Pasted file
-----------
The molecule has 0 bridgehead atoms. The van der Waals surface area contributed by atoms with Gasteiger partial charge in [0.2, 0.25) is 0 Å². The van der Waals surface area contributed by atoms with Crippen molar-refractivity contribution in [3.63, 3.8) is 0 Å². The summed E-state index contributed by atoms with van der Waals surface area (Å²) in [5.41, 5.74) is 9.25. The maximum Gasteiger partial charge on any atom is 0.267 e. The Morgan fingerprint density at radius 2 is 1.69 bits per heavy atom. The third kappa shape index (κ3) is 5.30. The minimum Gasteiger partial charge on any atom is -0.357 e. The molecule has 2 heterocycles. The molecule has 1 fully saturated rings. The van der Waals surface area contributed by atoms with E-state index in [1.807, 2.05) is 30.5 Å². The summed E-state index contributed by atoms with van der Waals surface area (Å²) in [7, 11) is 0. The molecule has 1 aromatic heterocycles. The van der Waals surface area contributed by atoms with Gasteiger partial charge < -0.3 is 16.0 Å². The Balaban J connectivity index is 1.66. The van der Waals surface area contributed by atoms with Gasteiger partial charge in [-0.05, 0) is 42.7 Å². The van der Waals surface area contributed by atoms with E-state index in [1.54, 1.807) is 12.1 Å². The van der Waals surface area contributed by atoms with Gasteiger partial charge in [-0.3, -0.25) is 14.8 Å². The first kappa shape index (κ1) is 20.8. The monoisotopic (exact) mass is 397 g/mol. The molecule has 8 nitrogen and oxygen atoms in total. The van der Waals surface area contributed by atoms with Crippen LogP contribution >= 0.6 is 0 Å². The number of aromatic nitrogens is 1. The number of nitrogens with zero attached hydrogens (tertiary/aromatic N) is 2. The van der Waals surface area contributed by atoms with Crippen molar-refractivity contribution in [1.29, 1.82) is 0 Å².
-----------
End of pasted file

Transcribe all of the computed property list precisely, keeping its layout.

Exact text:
The molecule has 0 bridgehead atoms. The van der Waals surface area contributed by atoms with Gasteiger partial charge in [0.2, 0.25) is 0 Å². The van der Waals surface area contributed by atoms with Crippen molar-refractivity contribution in [3.63, 3.8) is 0 Å². The summed E-state index contributed by atoms with van der Waals surface area (Å²) in [5.41, 5.74) is 9.25. The maximum Gasteiger partial charge on any atom is 0.267 e. The Morgan fingerprint density at radius 2 is 1.69 bits per heavy atom. The third kappa shape index (κ3) is 5.30. The minimum Gasteiger partial charge on any atom is -0.357 e. The molecule has 2 heterocycles. The molecule has 1 fully saturated rings. The van der Waals surface area contributed by atoms with E-state index in [1.807, 2.05) is 30.5 Å². The summed E-state index contributed by atoms with van der Waals surface area (Å²) in [7, 11) is 0. The molecule has 1 aromatic heterocycles. The van der Waals surface area contributed by atoms with Gasteiger partial charge < -0.3 is 16.0 Å². The Balaban J connectivity index is 1.66. The van der Waals surface area contributed by atoms with Gasteiger partial charge in [-0.05, 0) is 42.7 Å². The van der Waals surface area contributed by atoms with E-state index in [1.54, 1.807) is 12.1 Å². The van der Waals surface area contributed by atoms with Gasteiger partial charge in [-0.3, -0.25) is 14.8 Å². The first kappa shape index (κ1) is 20.8. The monoisotopic (exact) mass is 397 g/mol. The molecule has 8 nitrogen and oxygen atoms in total. The van der Waals surface area contributed by atoms with Crippen LogP contribution >= 0.6 is 0 Å². The number of aromatic nitrogens is 1. The number of nitrogens with zero attached hydrogens (tertiary/aromatic N) is 2. The van der Waals surface area contributed by atoms with Crippen molar-refractivity contribution in [1.29, 1.82) is 0 Å².